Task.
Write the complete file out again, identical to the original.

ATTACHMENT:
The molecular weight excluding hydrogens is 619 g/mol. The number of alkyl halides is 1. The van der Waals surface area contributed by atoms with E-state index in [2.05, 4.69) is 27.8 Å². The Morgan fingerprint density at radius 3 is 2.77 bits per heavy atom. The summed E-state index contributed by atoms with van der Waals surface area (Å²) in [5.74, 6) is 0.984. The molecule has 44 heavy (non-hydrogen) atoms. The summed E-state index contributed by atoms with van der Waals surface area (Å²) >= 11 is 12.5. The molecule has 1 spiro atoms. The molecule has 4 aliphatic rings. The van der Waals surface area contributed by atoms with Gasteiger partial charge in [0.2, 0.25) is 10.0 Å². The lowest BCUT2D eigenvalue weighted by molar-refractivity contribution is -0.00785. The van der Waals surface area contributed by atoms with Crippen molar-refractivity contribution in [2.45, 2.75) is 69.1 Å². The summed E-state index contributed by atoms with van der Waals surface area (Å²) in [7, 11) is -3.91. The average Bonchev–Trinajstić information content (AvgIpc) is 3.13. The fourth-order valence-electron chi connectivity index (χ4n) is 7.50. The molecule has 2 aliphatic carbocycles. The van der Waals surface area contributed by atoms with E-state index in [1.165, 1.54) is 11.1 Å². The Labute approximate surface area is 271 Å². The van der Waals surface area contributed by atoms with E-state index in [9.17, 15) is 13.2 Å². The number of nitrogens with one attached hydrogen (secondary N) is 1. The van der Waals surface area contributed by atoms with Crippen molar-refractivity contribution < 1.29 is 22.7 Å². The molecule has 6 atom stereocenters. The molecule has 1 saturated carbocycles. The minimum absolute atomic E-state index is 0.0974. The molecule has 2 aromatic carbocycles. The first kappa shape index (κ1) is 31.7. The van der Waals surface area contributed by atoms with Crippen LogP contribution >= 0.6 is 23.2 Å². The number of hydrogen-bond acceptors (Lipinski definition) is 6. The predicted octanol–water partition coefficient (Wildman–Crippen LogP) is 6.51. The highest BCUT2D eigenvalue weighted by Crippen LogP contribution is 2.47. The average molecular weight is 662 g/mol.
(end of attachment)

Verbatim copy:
The molecular weight excluding hydrogens is 619 g/mol. The number of alkyl halides is 1. The van der Waals surface area contributed by atoms with E-state index in [2.05, 4.69) is 27.8 Å². The Morgan fingerprint density at radius 3 is 2.77 bits per heavy atom. The summed E-state index contributed by atoms with van der Waals surface area (Å²) in [5.74, 6) is 0.984. The molecule has 44 heavy (non-hydrogen) atoms. The summed E-state index contributed by atoms with van der Waals surface area (Å²) >= 11 is 12.5. The molecule has 1 spiro atoms. The molecule has 4 aliphatic rings. The van der Waals surface area contributed by atoms with Gasteiger partial charge in [0.2, 0.25) is 10.0 Å². The lowest BCUT2D eigenvalue weighted by molar-refractivity contribution is -0.00785. The van der Waals surface area contributed by atoms with Crippen molar-refractivity contribution in [2.45, 2.75) is 69.1 Å². The summed E-state index contributed by atoms with van der Waals surface area (Å²) in [7, 11) is -3.91. The average Bonchev–Trinajstić information content (AvgIpc) is 3.13. The fourth-order valence-electron chi connectivity index (χ4n) is 7.50. The molecule has 2 aliphatic carbocycles. The van der Waals surface area contributed by atoms with E-state index in [1.165, 1.54) is 11.1 Å². The Labute approximate surface area is 271 Å². The van der Waals surface area contributed by atoms with E-state index in [9.17, 15) is 13.2 Å². The number of nitrogens with one attached hydrogen (secondary N) is 1. The van der Waals surface area contributed by atoms with Crippen molar-refractivity contribution < 1.29 is 22.7 Å². The molecule has 6 atom stereocenters. The molecule has 1 saturated carbocycles. The minimum absolute atomic E-state index is 0.0974. The molecule has 2 aromatic carbocycles. The first kappa shape index (κ1) is 31.7. The van der Waals surface area contributed by atoms with Crippen LogP contribution >= 0.6 is 23.2 Å². The number of hydrogen-bond acceptors (Lipinski definition) is 6. The predicted octanol–water partition coefficient (Wildman–Crippen LogP) is 6.51. The highest BCUT2D eigenvalue weighted by Crippen LogP contribution is 2.47. The average molecular weight is 662 g/mol.